House panel backs bill letting fed workers use transit benefits on Uber

House panel backs bill letting fed workers use transit benefits on Uber

Relief may be coming for federal workers whose commutes have been disrupted by Washington Metrorail’s massive repair effort.


The House Oversight and Government Reform Committee swiftly advanced legislation Thursday that would allow federal employees to temporarily use their transit benefits on ride-hailing services like Uber, Lyft or taxicabs and bike-rental programs like Capital Bikeshare.

The transit benefit program permits government workers to set aside up to $255 per month from their pre-tax wages for public transportation.

Under the measure sailing through the House, which was introduced this summer by Reps. Mark Meadows (R-N.C.) and Gerry ConnollyGerald (Gerry) Edward ConnollyOvernight Energy: Watchdog warns of threats to federal workers on public lands | Perry to step down on December 1 | Trump declines to appear in Weather Channel climate special Perry won't comply with subpoena in impeachment inquiry Trump confirms Rick Perry to step down as Energy secretary MORE (D-Va.), the subsidy could apply to alternative options for the duration of Metro’s “SafeTrack” project.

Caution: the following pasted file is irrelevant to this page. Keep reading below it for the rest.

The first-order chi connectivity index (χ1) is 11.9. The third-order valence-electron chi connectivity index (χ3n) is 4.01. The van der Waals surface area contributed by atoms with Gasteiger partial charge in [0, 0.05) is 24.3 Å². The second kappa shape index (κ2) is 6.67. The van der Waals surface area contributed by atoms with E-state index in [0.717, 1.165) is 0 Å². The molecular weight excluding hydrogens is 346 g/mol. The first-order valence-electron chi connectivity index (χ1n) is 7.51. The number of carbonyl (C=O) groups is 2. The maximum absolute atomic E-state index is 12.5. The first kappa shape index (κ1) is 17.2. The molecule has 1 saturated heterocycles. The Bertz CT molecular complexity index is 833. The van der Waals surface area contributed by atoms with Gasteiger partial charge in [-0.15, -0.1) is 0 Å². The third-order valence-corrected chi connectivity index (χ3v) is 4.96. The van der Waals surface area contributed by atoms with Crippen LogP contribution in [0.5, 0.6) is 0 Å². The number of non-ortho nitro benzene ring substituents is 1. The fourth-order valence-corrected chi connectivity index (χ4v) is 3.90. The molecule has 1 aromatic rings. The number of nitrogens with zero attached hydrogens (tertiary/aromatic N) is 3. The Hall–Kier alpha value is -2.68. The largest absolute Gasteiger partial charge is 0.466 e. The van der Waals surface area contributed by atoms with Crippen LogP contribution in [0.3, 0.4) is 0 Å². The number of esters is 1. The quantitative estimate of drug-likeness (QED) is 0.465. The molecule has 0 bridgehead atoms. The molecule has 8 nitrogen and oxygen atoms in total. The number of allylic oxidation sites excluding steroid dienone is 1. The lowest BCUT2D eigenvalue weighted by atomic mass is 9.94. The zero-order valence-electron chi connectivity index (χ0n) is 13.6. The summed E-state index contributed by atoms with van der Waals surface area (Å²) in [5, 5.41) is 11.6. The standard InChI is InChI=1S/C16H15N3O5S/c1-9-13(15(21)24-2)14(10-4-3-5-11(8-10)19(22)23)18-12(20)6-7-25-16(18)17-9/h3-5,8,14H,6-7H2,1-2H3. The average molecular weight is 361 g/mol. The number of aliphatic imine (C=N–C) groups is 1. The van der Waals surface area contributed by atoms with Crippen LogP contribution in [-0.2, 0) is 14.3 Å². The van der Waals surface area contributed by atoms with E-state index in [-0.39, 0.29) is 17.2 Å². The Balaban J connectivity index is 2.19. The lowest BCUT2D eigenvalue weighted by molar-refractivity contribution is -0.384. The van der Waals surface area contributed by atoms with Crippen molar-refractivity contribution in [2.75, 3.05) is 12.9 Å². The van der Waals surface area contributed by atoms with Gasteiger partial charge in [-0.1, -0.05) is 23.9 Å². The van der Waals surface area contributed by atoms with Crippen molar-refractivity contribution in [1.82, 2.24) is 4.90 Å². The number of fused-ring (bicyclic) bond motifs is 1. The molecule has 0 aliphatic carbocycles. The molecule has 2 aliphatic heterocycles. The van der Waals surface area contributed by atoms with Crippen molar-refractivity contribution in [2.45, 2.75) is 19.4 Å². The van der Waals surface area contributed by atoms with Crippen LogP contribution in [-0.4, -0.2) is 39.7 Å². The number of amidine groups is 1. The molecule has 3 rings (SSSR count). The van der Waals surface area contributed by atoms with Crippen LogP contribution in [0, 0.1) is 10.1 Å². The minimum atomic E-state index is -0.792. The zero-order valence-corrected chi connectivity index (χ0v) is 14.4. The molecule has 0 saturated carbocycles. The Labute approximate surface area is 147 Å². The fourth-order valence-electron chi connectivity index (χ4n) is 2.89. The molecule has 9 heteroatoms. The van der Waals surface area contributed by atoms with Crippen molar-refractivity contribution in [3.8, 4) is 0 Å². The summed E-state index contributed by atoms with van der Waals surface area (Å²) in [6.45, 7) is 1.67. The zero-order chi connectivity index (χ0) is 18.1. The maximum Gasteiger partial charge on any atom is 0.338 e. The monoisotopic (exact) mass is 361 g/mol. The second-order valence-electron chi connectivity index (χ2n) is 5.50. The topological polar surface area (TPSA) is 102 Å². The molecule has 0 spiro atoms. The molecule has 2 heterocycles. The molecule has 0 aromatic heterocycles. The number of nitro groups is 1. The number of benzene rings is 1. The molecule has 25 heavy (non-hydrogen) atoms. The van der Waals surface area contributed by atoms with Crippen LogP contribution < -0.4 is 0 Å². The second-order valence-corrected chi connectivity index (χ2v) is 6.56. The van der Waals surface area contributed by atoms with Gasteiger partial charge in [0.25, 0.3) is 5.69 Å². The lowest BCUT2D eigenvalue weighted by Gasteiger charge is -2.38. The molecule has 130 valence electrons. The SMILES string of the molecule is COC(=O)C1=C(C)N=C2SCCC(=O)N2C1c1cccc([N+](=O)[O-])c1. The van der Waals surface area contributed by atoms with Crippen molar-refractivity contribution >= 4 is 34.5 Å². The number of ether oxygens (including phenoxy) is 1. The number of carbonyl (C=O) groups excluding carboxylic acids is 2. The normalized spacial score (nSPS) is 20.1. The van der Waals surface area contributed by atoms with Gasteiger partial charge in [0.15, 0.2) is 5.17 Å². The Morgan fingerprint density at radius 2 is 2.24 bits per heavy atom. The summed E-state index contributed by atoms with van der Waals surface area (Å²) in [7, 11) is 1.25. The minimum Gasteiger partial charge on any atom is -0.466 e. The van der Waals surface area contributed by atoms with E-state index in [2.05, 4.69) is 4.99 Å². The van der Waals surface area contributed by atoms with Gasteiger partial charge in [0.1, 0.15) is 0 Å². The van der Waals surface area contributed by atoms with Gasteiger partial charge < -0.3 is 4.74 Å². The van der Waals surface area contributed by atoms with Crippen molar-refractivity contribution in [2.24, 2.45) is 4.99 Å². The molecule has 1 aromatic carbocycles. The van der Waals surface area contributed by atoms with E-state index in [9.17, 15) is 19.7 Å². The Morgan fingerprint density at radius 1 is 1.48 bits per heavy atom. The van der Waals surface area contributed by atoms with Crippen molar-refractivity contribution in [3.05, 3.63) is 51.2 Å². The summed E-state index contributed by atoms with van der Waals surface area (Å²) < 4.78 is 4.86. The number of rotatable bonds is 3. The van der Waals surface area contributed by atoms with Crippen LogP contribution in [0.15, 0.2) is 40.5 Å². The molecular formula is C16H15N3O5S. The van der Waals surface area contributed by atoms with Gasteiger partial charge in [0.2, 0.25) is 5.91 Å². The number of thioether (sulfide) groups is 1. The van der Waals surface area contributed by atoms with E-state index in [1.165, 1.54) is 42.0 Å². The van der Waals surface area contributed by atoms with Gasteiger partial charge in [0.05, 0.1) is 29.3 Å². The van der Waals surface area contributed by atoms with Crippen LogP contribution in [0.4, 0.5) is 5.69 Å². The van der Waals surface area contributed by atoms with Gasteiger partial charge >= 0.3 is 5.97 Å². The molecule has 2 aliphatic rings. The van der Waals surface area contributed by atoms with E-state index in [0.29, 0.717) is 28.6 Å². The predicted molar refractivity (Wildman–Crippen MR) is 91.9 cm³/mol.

But following news that the construction program would take longer to complete than expected, bill sponsors extended the bill’s deadline to last through 2018.

Metro officials have urged passengers to use alternative transit options or telework during the maintenance effort. The rail system — which is the second largest in the nation and carries a large swath of the federal workforce — is currently undergoing a 42-day stretch of single-tracking and weekend closures on the Orange Line between Vienna and East Falls Church.

Lawmakers have complained that major delays and closures on Metro have caused some federal employees to arrive late, miss meetings or lose out on valuable work time.

And ride-hailing firms have already begun picking up the slack: Demand for pooling services in the region has reportedly surged during SafeTrack.

“During a time when [Washington Metropolitan Area Transit Authority] is getting its house in order, federal commuters have been frustrated at their lack of timely options for getting in to work,” Meadows said.

“My hope is that this bill will allow federal workers to expand their commuting options and not require them to depend on a sole, unreliable form of transportation during WMATA’s time period of construction.”